Fans should stick with the apps; others needn’t bother.

JINJA'S SURPRISE!

From the Sago Mini series

In a narrative spinoff of the Sago Mini app suite, five animal pals enlist the help of readers to keep their surprise-party preparations a secret from Jinja the cat.

Over the course of several double-page spreads, Jack the bunny makes snacks, Hugbot the robot puts together a party band, Robin (a bird) does “decoration duty,” etc., as Jinja almost spoils her surprise as she obviously walks in on each of these scenes across the recto. The text instructs readers to use fingers and hands to hide cupcakes, balloons, presents, and so on from the honoree. While the art is invitingly bright and jovial, some of the images may prove confusing to toddlers. Ice cream scoops are stacked on top of one another without cones, and Harvey the dog, who is “in charge of games,” seems to be engaged in some mysterious construction (turns out he was making a zip line), and is it is unclear what sort of critter purple Rosie is supposed to be (hamster? guinea pig?). Little hands may be hard-pressed to completely cover the images as instructed on the 8-inch-square pages. Tabs on the side of the book help readers jump to a scene with the desired character.

Fans should stick with the apps; others needn’t bother. (Board book. 2-3)

Pub Date: Sept. 20, 2016

ISBN: 978-1-4998-0323-5

Page Count: 14

Publisher: Sizzle Press

Review Posted Online: Dec. 6, 2016

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While this is not an essential purchase, most little pumpkins will love being told, “Baby, I'm batty for you!” (Board book....

YOU ARE MY PUMPKIN

Young children won't understand the metaphors but will appreciate the sentiment made clear by the repeated, Halloween-themed declarations of love in Wan's latest board book.

Each of the seven spreads presents an endearment illustrated by an object drawn with heavy outlines and just enough detail to invoke its essential characteristics. Lest it become too maudlin, between the “sugary, sweet candy corn” and a “purr-fect, cuddly kitty” is a “wild, messy monster.” Wan manages to make each drawing expressive and distinctive while relying on just a few shapes—crescents or circles for eyes, dots or ovals accenting cheeks. Although each spread stands alone, there are quiet connections. For example, the orange of the pumpkin is repeated in the candy corn, and the purple that adorns kitty's hat and bow becomes the prominent color on the next spread, setting off the friendly white ghost nicely. The same purple is used for the spider's body on the next to last spread. Subtle, shadowed backgrounds repeat the patterns found elsewhere in the book. For example, the background of the page with the kitty includes pumpkins, hearts, and hats and bows like the ones kitty is wearing.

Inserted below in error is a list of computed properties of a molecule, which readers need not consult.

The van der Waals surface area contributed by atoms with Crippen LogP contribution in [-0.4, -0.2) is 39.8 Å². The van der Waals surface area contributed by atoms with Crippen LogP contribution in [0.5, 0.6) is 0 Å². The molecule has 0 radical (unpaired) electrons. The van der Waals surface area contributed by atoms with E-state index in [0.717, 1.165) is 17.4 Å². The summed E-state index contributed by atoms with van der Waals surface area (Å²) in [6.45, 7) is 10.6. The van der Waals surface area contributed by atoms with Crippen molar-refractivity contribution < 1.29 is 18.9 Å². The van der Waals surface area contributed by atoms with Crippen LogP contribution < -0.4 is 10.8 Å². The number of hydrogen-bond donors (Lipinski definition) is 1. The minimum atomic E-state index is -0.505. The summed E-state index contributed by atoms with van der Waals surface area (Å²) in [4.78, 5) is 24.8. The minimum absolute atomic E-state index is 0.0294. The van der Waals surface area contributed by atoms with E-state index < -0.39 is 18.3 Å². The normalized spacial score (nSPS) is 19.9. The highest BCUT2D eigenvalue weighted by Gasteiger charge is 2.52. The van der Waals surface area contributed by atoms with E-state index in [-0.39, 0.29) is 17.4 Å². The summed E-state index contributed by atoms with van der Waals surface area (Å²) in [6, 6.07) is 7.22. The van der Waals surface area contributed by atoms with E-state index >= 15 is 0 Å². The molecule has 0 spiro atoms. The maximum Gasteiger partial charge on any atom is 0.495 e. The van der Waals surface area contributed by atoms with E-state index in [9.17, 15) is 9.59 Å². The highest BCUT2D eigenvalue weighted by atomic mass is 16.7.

While this is not an essential purchase, most little pumpkins will love being told, “Baby, I'm batty for you!” (Board book. 6 mos.-3)

Pub Date: June 28, 2016

ISBN: 978-0-545-88092-3

Page Count: 14

Publisher: Cartwheel/Scholastic

Review Posted Online: May 14, 2016

Kirkus Reviews Issue: July 1, 2016

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This holiday ditty misses too many beats.

THE ITSY BITSY PILGRIM

From the Itsy Bitsy series

The traditional story of the first Thanksgiving is set to the tune of “The Itsy-Bitsy Spider” and stars rodents instead of humans.

The titular itsy-bitsy Pilgrim, a mouse dressed in iconic Puritan garb, sails to “a home that’s new” with three other mice on the Mayflower. They build a house, shovel snow, and greet some “itsy bitsy new friends,” who are chipmunks dressed as Native Americans complete with feathered headbands, beaded necklaces, and leather clothing. While Rescek’s art is droll and lively, it is wildly idealized, and the Native Americans’ clothing does not reflect what is understood of Wampanoag attire. The companion title, The Itsy Bitsy Reindeer, presents equally buoyant scenes. The reindeer and several elves, who appear to be white children with pointed ears, help Santa (also white) prepare for his annual sleigh-ride delivery. In both books, would-be singers may struggle to fit all the words and syllables into the meter, and a couple of rhymes are extremely forced (“shop” and “job”?).

This holiday ditty misses too many beats. (Board book. 2-3)

Pub Date: Sept. 6, 2016

ISBN: 978-1-4814-6852-7

Page Count: 16

Publisher: Little Simon/Simon & Schuster

Review Posted Online: Aug. 30, 2016

Kirkus Reviews Issue: Jan. 1, 2017

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